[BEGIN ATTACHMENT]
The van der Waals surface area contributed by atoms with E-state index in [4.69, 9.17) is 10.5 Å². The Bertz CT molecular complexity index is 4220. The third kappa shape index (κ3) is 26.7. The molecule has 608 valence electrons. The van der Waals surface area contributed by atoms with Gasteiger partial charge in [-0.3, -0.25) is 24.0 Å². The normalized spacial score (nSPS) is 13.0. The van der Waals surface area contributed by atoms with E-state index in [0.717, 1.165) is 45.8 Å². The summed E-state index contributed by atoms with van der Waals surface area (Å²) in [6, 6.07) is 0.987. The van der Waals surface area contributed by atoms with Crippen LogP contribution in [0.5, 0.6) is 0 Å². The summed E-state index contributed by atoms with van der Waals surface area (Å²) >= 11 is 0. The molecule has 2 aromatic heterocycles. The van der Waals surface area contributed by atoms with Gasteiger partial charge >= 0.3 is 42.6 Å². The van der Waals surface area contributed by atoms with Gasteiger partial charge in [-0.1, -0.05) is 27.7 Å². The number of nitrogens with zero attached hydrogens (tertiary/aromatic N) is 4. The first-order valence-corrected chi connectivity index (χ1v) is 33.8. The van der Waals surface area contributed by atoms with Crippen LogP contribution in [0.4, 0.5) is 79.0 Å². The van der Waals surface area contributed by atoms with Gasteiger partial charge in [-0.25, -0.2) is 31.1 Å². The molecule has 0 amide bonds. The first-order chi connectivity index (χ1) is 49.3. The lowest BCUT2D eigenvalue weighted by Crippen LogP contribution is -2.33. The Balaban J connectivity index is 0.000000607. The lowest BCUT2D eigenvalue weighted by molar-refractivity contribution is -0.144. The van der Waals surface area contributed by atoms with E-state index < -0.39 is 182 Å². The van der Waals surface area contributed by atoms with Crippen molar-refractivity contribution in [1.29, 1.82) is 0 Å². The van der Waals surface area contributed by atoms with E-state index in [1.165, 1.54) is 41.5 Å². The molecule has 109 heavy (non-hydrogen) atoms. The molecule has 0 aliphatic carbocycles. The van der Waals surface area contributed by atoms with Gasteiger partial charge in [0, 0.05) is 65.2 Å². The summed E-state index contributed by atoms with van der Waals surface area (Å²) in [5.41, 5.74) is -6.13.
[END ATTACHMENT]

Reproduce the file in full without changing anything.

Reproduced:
The van der Waals surface area contributed by atoms with E-state index in [4.69, 9.17) is 10.5 Å². The Bertz CT molecular complexity index is 4220. The third kappa shape index (κ3) is 26.7. The molecule has 608 valence electrons. The van der Waals surface area contributed by atoms with Gasteiger partial charge in [-0.3, -0.25) is 24.0 Å². The normalized spacial score (nSPS) is 13.0. The van der Waals surface area contributed by atoms with E-state index in [0.717, 1.165) is 45.8 Å². The summed E-state index contributed by atoms with van der Waals surface area (Å²) in [6, 6.07) is 0.987. The van der Waals surface area contributed by atoms with Crippen LogP contribution in [0.5, 0.6) is 0 Å². The summed E-state index contributed by atoms with van der Waals surface area (Å²) >= 11 is 0. The molecule has 2 aromatic heterocycles. The van der Waals surface area contributed by atoms with Gasteiger partial charge >= 0.3 is 42.6 Å². The van der Waals surface area contributed by atoms with Gasteiger partial charge in [-0.1, -0.05) is 27.7 Å². The number of nitrogens with zero attached hydrogens (tertiary/aromatic N) is 4. The first-order valence-corrected chi connectivity index (χ1v) is 33.8. The van der Waals surface area contributed by atoms with Crippen LogP contribution in [0.4, 0.5) is 79.0 Å². The van der Waals surface area contributed by atoms with Gasteiger partial charge in [-0.25, -0.2) is 31.1 Å². The molecule has 0 amide bonds. The first-order chi connectivity index (χ1) is 49.3. The lowest BCUT2D eigenvalue weighted by Crippen LogP contribution is -2.33. The Balaban J connectivity index is 0.000000607. The lowest BCUT2D eigenvalue weighted by molar-refractivity contribution is -0.144. The van der Waals surface area contributed by atoms with E-state index < -0.39 is 182 Å². The van der Waals surface area contributed by atoms with Crippen molar-refractivity contribution in [1.29, 1.82) is 0 Å². The van der Waals surface area contributed by atoms with E-state index in [1.165, 1.54) is 41.5 Å². The molecule has 109 heavy (non-hydrogen) atoms. The molecule has 0 aliphatic carbocycles. The van der Waals surface area contributed by atoms with Gasteiger partial charge in [0, 0.05) is 65.2 Å². The summed E-state index contributed by atoms with van der Waals surface area (Å²) in [5.41, 5.74) is -6.13.